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What is Burnout?

Christina Maslach, the researcher who developed The Maslach Burnout Inventory, the most widely used index of burnout defines the condition as “a prolonged response to chronic emotional and interpersonal stressors on the job.” The Maslach Burnout Inventory (MBI) measures aspects of the burnout syndrome – emotional exhaustion, depersonalization, and reduced personal accomplishment. Someone nearing/going through burnout may present the following signs:

Signs of Burnout

  • Exhaustion
  • Isolation & Withdrawal
  • Escape Fantasies
  • Irritability
  • Frequent Illness
  • Depression

Burnout is no joke.

Burnout was recently officially recognized as a legitimate medical syndrome that has real medical consequences by the World Health Organization. WHO believes that burnout is a major cause of stress-induced depression and suicide amongst professionals. A direct quote from the World Health Organization’s 11th Revision of the International Classification of Diseases states that “burn-out is a syndrome conceptualized as resulting from chronic workplace stress that has not been successfully managed”. Burnout is No Joke. If you care about your and your loved one’s mental health, it is crucial to take this syndrome and unhealthy habits that lead to it seriously.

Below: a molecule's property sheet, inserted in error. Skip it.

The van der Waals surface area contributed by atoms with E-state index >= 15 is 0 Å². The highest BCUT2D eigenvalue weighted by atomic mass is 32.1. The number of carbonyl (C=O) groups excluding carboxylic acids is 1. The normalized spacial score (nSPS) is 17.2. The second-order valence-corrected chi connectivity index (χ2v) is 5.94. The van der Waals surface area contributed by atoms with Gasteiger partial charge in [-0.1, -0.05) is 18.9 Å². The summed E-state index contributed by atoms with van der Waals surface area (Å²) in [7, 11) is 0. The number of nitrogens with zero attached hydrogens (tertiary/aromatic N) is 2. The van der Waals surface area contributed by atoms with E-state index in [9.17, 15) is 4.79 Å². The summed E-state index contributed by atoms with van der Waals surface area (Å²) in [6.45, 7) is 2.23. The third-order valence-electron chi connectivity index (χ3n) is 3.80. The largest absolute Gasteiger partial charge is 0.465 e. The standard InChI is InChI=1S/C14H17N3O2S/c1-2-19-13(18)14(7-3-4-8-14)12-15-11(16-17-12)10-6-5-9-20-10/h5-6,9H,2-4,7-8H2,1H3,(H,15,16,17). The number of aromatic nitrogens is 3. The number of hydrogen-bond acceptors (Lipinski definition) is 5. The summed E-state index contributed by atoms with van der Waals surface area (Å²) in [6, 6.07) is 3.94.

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No One is Immune to Burnout

An important fact to remember is, No one is Immune to Burnout.

This  “phenomenon is so widespread, the people affected by it are so numerous, and their personalities and backgrounds so various, that it does not make sense to identify ‘bad people’ as the cause for what is clearly an undesirable outcome” (Maslach). Even so, people will oftentimes attempt to blame their own personality traits as the reason they are experiencing burnout. They will think to themselves “something is wrong with me” or “why am I too weak to handle this workload?” when the fact is, the problem is not the person, it is the situation they have been placed in.